No wonder why then (consistent with the principle of individual freedom and social justice enshrined in Article 7) President Sirleaf has not had the courage to “manage the national economy and the natural resources of Liberia in such manner” to show “the maximum feasible participation of Liberia citizens under the condition of equality”. The Liberian citizens are to “advance” their “general welfare” and also to be able to “advance…the economic development of” (Mama) “Liberia”; but because, the President did not swear, committing the best of her ability to supporting, upholding, protecting and defending the “supreme and fundamental law of Liberia”, (the 1986 Constitution); therefore, she is not allowing “its provisions” to “have binding force and effect on” her authority and person as the President of the Republic. She care-less about how we fell about what the Constitution says.
The President would not certainly have been able to look for excuses and reasons or situations to shift blames on for the “poor” management of the national economy and natural resources of Liberia were “Claims Courts” constituted in our justice system effects. The President was able to blame the decline in the level of anticipated revenues on the account of procurement fraud and corruption; only because, she knows that we do not have “Claims Courts” in Liberia.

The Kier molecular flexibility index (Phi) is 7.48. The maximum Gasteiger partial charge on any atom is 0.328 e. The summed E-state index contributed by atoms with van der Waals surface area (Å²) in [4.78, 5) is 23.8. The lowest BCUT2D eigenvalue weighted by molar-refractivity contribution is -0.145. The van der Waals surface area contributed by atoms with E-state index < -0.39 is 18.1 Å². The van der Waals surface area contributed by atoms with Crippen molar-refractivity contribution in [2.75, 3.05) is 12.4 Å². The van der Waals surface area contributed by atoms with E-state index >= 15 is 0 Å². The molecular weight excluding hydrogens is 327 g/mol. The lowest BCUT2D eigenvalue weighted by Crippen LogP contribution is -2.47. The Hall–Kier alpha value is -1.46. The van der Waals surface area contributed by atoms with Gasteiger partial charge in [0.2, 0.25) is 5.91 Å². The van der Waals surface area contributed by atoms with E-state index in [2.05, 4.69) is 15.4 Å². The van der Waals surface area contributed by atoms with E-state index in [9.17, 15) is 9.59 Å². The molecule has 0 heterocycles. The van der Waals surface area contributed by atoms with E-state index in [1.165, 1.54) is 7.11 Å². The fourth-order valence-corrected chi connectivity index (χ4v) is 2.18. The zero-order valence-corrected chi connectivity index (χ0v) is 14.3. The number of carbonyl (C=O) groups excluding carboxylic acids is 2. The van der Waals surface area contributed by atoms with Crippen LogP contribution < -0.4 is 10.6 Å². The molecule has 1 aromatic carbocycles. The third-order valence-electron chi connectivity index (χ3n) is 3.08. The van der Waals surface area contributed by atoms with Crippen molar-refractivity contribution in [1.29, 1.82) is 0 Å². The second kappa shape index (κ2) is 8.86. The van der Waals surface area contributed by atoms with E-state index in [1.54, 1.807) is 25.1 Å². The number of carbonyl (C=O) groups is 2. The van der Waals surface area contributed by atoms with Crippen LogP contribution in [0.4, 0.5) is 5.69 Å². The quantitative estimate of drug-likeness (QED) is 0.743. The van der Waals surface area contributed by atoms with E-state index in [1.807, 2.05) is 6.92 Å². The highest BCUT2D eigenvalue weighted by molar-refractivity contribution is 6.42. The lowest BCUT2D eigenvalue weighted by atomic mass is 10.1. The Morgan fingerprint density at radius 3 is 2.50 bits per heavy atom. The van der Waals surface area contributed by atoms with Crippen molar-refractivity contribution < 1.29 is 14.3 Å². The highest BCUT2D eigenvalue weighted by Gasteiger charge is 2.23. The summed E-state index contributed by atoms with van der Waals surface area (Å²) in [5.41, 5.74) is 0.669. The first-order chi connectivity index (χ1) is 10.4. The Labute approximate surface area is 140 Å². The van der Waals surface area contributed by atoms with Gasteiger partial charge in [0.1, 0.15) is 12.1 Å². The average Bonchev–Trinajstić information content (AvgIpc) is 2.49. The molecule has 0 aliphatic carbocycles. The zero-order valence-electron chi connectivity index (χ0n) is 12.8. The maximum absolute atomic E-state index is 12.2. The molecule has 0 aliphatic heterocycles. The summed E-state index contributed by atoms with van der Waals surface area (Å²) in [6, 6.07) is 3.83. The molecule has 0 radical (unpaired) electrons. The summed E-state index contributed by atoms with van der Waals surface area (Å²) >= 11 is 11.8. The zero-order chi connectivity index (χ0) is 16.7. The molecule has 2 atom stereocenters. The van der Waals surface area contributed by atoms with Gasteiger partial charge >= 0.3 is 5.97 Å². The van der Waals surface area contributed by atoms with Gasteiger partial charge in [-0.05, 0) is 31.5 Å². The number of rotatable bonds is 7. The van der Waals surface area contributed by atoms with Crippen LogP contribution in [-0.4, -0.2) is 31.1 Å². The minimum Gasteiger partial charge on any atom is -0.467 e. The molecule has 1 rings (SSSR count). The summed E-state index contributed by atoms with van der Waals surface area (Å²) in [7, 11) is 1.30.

The best of the President’s ability is not dedicated under oath, to support, uphold, protect and defend the 1986 Constitution; therefore, she will put financial excuses so that, she will not approve, according to Article 35, the “Claims Courts-Bill” to become law.
The House of Representative has passed the Bill to constitute “Claims Courts” throughout Liberia, and has forwarded same to the House of Senate for concordance (since April 2013; and, we understood that the President is the master-minder to its delay in Committee Room).
The Constitution of “Claims Courts” means, government, or any person acting under the authority of the government, who will choose to conduct themselves in acts that will cause decline in the level of anticipated revenues on the account of procurement fraud and corruption will never, never (again) go with impunity; and, this is the President greatest fear. Our understanding is that most of whom are directly or indirectly actors of procurement fraud and corruption are those who considered themselves as the untouchables (the President’s relatives, friends and appeasements). They are the ones who are acting under the authority of the government, and according to Article 26, only “Claims Court” has the prescribed jurisdictional powers over their persons for the proper administration of justice in our Justice System.